A transfer from another Inventory location within the same business unit.

Feeder Line

Subassemblies that feed into main production lines.


Vendor that supplies directly to the WIP location.

Each replenishment source works differently with the two replenishment generation processes, Kanban cards and replenishment requests (electronic Kanbans).

Note. To replenish a WIP location from a vendor, you must have Purchasing installed.

Click to jump to top of pageClick to jump to parent topicThe Kanban Card Process

Kanban cards are used to indicate that a WIP location needs to be replenished for a specific item. You can use Kanban cards to replenish WIP locations from inventory locations, feeder lines, or vendors. You can create Kanban cards using the Kanban ID Maintenance page or import them from a third-party system. The system assigns Kanban cards the New status initially; you can't transact against Kanbans in this status. You can create Kanban cards to either be used multiple times (reusable) or one time only.

You can then print the Kanban cards using the Kanban Card Print function. Once you print the Kanban cards, their status changes to Open, which enables you to transact against them using the Kanban ID. You can't make any changes to the card details after they are printed; you can only change the status.

Once you print the Kanban cards, you can attach them to a box or container of components and move them to the lineside WIP location. This is done to initially seed the line. When you have used all of a particular item that is associated with the Kanban card, you place the Kanban card in a cardholder, and the cards are collected periodically for replenishment. You replenish the material based on the replenishment source of inventory location, feeder line, or vendor that is printed on the card.

Inventory Location

If this item is replenished from an inventory location, the Kanban card is taken to the inventory location that is specified on the card, attached to a box of components and taken back to the WIP location. You then scan in the Kanban ID, and the system records an inventory transfer using the Kanban Transfer page.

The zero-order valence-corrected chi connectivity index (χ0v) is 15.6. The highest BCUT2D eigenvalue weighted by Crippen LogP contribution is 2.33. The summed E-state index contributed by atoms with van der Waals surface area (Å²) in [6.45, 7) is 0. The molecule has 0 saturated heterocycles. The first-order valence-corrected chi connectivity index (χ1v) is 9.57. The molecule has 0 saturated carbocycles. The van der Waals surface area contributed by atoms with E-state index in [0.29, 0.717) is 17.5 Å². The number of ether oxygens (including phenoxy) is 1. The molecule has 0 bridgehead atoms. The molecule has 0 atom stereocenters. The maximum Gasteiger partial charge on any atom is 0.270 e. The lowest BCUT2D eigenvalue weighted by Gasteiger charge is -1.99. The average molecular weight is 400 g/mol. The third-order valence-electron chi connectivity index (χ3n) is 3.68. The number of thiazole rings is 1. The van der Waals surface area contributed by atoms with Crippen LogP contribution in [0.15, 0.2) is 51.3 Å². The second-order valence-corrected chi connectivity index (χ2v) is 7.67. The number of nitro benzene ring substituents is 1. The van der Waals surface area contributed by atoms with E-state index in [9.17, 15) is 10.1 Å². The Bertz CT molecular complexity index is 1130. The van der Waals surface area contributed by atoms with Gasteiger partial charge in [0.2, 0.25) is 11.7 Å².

Feeder Line

If the replenishment source is a feeder line, the Kanban card is taken to the production area specified on the card. The Kanban card is then a request to start production of the subassembly and will be attached to the subassembly on the feeder line. You record this transaction using the Kanban Completions page.


In the vendor scenario, you send the Kanban cards to the vendor, who ships material back based on the number of cards received. You then receive the shipment using the Kanban Receiving process.

You can view each Kanban card transaction, whether it is a transfer, completion, or receipt, in the Inventory Transaction History inquiry. The system logs the date and time of each transaction, which enables you to calculate the Kanban card cycle time and track cards on a daily basis to make sure cards aren't lost. For each card, you can view the Kanban quantity and source location details.

See Also

Setting Up PeopleSoft Flow Production

Maintaining Kanban Cards and Replenishment Requests

Using Replenishment Sources

Click to jump to top of pageClick to jump to parent topicThe Replenishment Request Process

The main difference between Kanban cards and Kanban replenishment requests is that you create and print Kanban cards ahead of time, then they move between the WIP location and the replenishment source. In contrast, you create replenishment requests at the time when the inventory needs to be replenished. You can create replenishment using the Create Replenishment Requests page or import replenishment requests into the system using the Kanban ID Import EIP.